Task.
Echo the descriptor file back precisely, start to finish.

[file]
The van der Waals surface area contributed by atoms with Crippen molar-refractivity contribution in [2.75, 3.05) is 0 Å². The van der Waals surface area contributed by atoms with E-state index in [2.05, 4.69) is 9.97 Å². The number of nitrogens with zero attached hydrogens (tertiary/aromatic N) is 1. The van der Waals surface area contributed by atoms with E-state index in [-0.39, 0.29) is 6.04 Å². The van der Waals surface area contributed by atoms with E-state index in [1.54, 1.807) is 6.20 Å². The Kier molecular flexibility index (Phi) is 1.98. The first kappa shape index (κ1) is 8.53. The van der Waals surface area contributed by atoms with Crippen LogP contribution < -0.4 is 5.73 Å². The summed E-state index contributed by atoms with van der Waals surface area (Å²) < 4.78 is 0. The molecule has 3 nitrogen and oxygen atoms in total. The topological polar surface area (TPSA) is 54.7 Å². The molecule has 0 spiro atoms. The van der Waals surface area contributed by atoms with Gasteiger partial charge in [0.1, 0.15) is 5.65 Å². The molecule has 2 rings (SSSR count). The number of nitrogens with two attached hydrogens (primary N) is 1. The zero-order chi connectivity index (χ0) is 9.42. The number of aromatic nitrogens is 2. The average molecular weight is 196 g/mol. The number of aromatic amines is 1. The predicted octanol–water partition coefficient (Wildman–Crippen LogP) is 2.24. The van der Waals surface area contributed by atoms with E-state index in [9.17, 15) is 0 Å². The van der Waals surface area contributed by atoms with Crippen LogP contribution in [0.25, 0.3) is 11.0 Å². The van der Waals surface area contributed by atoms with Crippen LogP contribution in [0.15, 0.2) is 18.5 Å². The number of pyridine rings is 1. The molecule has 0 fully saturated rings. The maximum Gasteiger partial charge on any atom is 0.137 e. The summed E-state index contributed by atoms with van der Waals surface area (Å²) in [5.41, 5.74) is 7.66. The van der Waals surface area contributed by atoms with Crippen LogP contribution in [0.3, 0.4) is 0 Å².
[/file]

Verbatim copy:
The van der Waals surface area contributed by atoms with Crippen molar-refractivity contribution in [2.75, 3.05) is 0 Å². The van der Waals surface area contributed by atoms with E-state index in [2.05, 4.69) is 9.97 Å². The number of nitrogens with zero attached hydrogens (tertiary/aromatic N) is 1. The van der Waals surface area contributed by atoms with E-state index in [-0.39, 0.29) is 6.04 Å². The van der Waals surface area contributed by atoms with E-state index in [1.54, 1.807) is 6.20 Å². The Kier molecular flexibility index (Phi) is 1.98. The first kappa shape index (κ1) is 8.53. The van der Waals surface area contributed by atoms with Crippen LogP contribution < -0.4 is 5.73 Å². The summed E-state index contributed by atoms with van der Waals surface area (Å²) < 4.78 is 0. The molecule has 3 nitrogen and oxygen atoms in total. The topological polar surface area (TPSA) is 54.7 Å². The molecule has 0 spiro atoms. The van der Waals surface area contributed by atoms with Gasteiger partial charge in [0.1, 0.15) is 5.65 Å². The molecule has 2 rings (SSSR count). The number of nitrogens with two attached hydrogens (primary N) is 1. The zero-order chi connectivity index (χ0) is 9.42. The number of aromatic nitrogens is 2. The average molecular weight is 196 g/mol. The number of aromatic amines is 1. The predicted octanol–water partition coefficient (Wildman–Crippen LogP) is 2.24. The van der Waals surface area contributed by atoms with E-state index in [9.17, 15) is 0 Å². The van der Waals surface area contributed by atoms with Crippen LogP contribution in [0.25, 0.3) is 11.0 Å². The van der Waals surface area contributed by atoms with Crippen LogP contribution in [0.15, 0.2) is 18.5 Å². The number of pyridine rings is 1. The molecule has 0 fully saturated rings. The maximum Gasteiger partial charge on any atom is 0.137 e. The summed E-state index contributed by atoms with van der Waals surface area (Å²) in [5.41, 5.74) is 7.66. The van der Waals surface area contributed by atoms with Crippen LogP contribution in [0.3, 0.4) is 0 Å².